Purple Pyramid 2017



San Fran space rockers set their course out the heart of the sun to find exciting stability.

This band, a cosmic project of former UK SUBS’ axeman Nicky Garratt, are reaching velocity speed on their fourth album. Following "The Fall Of Chronopolis" that rested on a literary foundation, “Orbit” envelopes the band’s sci-fi ideas into a new concept which is vague and engaging at the same time, with Alicia Previn’s vocals set to trace such a trek among the celestial bodies.

Theatrical yet tasty, “Judas Star” has what it takes to become one of the greatest hard rock tracks this side of the event horizon, its sparse throb getting fleshed out in a blood-pumping organ rush and a riff that’s caught in the unison crossfire between guitar and violin before distorted voices are beamed through a toxic fog. The haze may dissipate in “Walk Above The Clouds” – if only to carry the piece’s bleak folk vibe on punchy twang – but “History Of Light” will bring this psychedelic hysteria back for a new bout of bluesy ebb and flow, while wah-wah’s circle around in quite a predatory way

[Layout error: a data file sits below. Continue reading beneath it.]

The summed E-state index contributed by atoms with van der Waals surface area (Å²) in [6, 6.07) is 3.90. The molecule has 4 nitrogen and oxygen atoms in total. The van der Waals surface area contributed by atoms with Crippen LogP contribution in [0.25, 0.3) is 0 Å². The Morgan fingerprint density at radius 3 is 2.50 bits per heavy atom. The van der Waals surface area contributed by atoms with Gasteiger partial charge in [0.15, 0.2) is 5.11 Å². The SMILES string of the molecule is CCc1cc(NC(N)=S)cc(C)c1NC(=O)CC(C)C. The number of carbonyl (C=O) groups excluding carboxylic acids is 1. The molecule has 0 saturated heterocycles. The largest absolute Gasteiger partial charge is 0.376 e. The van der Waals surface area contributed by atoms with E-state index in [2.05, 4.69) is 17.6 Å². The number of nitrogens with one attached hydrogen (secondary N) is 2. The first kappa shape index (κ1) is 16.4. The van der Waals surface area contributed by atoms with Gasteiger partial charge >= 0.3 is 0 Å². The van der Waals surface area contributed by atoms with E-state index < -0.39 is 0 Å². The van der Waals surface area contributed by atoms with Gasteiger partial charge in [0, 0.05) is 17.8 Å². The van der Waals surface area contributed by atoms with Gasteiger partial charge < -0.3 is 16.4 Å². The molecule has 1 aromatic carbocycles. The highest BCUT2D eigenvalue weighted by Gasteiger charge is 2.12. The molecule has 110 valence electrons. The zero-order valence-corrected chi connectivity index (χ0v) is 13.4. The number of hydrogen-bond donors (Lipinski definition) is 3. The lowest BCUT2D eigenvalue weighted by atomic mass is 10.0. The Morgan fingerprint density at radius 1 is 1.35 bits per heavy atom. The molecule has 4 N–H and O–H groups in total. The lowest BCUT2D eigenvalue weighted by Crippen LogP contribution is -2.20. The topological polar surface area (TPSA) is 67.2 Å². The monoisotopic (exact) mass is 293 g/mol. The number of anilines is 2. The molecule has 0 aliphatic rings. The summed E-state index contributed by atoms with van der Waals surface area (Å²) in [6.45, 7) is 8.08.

In different skies, the delicate “Hedersleben” – another chapter in the ensemble’s “Dreamstate” series – sees an acid-smelling innocence sculpted by a knot of male and female singing and washed in sensual synthesizer’s water, whereas the initially wordless “Rarefied Air” comes redolent of the ’70s European middle-of-the-road. But there’s a sparsely heavy, in its spaced-out baroque, instrumental “Apogee” and naturally textured, exquisitely acoustic “Perigee” to unwind the experience… although breaking an orbit can be quite dangerous. Calamity isn’t something this group are afraid of; that’s why reaching velocity speed feels so exciting here.


December 15, 2017

Category(s): Reviews
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